Disadvantages / side effects: tachycardia, hyperglycemia, hypokalemia,


(rhabdomyolysis & cardiac ischemia rarely)
Aminophylline

MAO:
Xanthine derivative
competitive nonselective phosphodiesterase inhibitor increase cAMP (by preventing its
degradation) activates PKA inhibits myosin-light chain kinase and decreases intracellular
Ca2+
Inhibits TNF-alpha and leukotriene synthesis

Dosing:
Loading dose: 6 mg/kg over 20 min IV
Continuous infusion: 0.61 mg/kg/min IV

Advantages: may prove very effective in patients resistant to above treatments


given the different MOA

Disadvantages / side effects: N/V, agitation, arrhythmias, seizures


Level q8hr after drug initiation and then every morning.
Therapeutic levels are 10 20 mcg/ml.
Heliox

MOA:
Low-density gas that increases laminar flow of oxygen and
decreases turbulent flow.

Dosing: 60%/40% or 80%/20% helium/O2

Advantages: has no systemic side effects

Other: Data suggests prevents intubation. In


intubated patients, heliox has been shown to decrease
the PIP requirements.
Ketamine

MAO:
Dissociative anesthetic
Bronchodilates by intrinsic catecholamine release
Decreases airway resistance and maintains laryngeal tone & reflexes

Dosing: 0.51 mg/kg IV, 1 time doses or continuous infusion.

Advantages: Ketamine should be the drug of choice for intubation


induction.

Other: it can be considered in SA patients with severe agitation, but


be prepared to intubate the patient should it cause hypoxia. Be
cautious of agitation however since it often precedes respiratory
failure.
ABG

ABGs generally not indicated in an asthmatic

Early status asthmaticus: hypoxemia, hypocarbia


Late status asthmaticus: hypercarbia

Decision to intubate should not depend on ABG, but on clinical


assessment.

Frequent ABGs are crucial in the ventilated asthmatic.


Management

The use of mechanical ventilation during an asthma


exacerbation is associated with significant morbidity
and increased risk of death.

The decision to intubate a patient should not be


delayed until respiratory failure is imminent. If
progressing toward respiratory muscle fatigue, NPPV
may avoid intubation by easing WOB while awaiting
maximal therapeutic effects of pharmacotherapy. 9
Intubation

The two primary indications to intubate an SA


patient are:
Severe hypoxia & Depressed level of consciousness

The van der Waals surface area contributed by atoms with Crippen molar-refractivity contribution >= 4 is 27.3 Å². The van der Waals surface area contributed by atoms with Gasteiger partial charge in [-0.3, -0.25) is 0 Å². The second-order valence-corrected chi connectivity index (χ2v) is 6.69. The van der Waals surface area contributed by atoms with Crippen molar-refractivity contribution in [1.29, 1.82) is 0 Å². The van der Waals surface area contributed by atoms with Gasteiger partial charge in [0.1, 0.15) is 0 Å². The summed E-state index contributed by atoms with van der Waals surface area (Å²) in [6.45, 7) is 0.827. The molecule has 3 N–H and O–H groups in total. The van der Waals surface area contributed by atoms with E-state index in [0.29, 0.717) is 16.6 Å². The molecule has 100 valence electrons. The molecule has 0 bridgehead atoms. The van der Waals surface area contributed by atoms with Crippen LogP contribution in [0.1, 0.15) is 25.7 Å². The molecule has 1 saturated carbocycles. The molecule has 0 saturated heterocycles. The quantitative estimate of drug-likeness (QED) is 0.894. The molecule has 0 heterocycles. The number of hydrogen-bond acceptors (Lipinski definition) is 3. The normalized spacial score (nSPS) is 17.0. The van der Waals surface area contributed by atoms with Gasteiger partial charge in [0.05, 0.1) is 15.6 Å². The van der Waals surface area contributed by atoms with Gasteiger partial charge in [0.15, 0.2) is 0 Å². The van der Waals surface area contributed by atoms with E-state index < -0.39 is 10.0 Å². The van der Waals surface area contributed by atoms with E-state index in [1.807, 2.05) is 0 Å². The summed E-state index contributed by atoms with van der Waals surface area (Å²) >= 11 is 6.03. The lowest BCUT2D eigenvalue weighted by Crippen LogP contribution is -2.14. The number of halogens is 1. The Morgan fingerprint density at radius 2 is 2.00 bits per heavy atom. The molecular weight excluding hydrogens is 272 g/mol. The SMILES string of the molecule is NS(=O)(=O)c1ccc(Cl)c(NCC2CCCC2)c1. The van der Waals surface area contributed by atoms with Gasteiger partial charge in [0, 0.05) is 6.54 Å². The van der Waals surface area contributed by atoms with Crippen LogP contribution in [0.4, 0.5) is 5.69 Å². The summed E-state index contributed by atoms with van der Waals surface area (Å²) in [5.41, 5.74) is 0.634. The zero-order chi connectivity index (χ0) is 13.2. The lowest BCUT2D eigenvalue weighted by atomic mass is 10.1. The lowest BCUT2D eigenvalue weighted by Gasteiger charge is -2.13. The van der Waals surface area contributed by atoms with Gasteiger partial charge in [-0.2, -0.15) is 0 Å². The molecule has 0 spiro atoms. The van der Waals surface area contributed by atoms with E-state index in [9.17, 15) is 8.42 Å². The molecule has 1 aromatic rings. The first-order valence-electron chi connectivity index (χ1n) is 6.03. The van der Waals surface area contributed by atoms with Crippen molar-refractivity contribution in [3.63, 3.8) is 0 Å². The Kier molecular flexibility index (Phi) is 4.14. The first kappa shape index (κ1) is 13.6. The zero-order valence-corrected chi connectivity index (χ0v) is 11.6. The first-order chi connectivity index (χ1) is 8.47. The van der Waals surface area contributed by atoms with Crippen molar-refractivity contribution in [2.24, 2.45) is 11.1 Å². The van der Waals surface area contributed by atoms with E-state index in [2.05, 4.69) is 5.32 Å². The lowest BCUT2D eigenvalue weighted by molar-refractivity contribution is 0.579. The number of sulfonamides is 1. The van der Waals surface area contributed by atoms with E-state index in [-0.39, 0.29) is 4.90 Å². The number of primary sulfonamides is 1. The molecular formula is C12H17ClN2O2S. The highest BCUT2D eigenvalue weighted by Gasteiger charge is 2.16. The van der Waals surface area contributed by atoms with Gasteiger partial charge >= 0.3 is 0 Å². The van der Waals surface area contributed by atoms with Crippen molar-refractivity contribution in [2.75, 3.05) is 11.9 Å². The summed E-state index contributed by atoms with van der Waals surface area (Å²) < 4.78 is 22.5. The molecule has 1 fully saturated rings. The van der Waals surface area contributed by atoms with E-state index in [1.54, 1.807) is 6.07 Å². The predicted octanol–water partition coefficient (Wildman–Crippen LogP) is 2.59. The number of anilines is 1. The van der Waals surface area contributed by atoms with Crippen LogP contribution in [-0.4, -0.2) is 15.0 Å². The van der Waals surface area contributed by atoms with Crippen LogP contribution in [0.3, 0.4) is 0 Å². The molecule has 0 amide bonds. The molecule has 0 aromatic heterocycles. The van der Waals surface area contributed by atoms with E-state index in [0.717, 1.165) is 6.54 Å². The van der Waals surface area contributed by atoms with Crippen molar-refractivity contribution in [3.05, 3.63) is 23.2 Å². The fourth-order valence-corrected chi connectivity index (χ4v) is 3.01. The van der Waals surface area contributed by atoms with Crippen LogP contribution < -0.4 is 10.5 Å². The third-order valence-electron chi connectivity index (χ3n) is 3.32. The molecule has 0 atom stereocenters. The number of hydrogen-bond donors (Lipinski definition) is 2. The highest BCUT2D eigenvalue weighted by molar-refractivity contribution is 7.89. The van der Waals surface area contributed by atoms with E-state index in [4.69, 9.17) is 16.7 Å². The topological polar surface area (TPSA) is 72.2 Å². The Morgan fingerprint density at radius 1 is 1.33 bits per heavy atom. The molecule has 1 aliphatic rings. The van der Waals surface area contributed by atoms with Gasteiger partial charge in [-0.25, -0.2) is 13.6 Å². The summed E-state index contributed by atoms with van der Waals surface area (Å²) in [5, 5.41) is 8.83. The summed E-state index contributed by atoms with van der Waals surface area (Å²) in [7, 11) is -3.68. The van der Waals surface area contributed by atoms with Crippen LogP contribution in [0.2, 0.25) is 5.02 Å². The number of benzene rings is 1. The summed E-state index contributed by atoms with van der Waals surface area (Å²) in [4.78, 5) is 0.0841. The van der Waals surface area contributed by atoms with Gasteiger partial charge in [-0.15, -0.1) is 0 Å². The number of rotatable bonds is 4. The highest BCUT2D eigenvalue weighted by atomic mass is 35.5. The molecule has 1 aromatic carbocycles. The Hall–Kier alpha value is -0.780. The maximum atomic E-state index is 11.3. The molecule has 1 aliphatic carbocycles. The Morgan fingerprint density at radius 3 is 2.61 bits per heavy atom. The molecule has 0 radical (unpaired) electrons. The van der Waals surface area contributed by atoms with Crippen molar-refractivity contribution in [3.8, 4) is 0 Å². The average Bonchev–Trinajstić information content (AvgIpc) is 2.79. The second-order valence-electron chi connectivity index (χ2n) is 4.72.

Other potential indications for mechanical ventilation include:
Obvious life-threatening respiratory distress not responding to
bronchodilator therapy
Impending respiratory failure
Hemodynamic compromise, including bradycardia, severe pulsus
paradoxus
Lactic acidosis associated with increased work of breathing
Apnea or near-apnea
Peak flows <40% of predicted
Intubation

General guidelines for mechanical ventilation management:


Start with low tidal volume, permissive hypercapnia strategy.
Tidal volume 4-7 ml/kg (prevents barotrauma / volutrauma, minimize lung
distension)
Goal pH>7.25 (may require HCO3)
Low ventilatory rate 10-14 breaths per minute
I:E ratio 1:4 to 1:6 (avoid air trapping by allowing for complete
exhalation)
PEEP match intrinsic
Peak pressures <30-35 (prevent barotrauma)
Keep well sedated consider ketamine and versed infusions.
As the patient is on steroids, limit use of paralytics (to avoid myopathy)
References

1. National Asthma Education and Prevention Program. Expert panel report 3


(EPR-3): Guidelines for the diagnosis and management of asthma-summary
report 2007. J Allergy Clin Immunol. 2007;120(suppl 5): S94S138
2. Scarfone RJ, Friedlaender E. Corticosteroids in acute asthma: past, present,
and future. Pediatr Emerg Care. 2003;19(5):355361
3. Akinbami et al. Pediatrics. 2009;123(suppl 3):S131S145.
4. Papo MC. Crit Care Med 1993;21:1479-86
5. Ackerman AD. Crit Care Med 1993;21:1422-4
6. Keeney et al. Pediatrics. 2014;133(3):493-499.
7. http://peds.stanford.edu/Rotations/picu/pdfs/14_status_asthmaticus.pdf
8. Howell J. Acute severe asthma exacerbations in children: Intensive care unit
management, www.uptodate.com
9. Mansel et al. Mechanical ventilation in patients with acute severe asthma,
Am J Med. 1990;89(1):42-8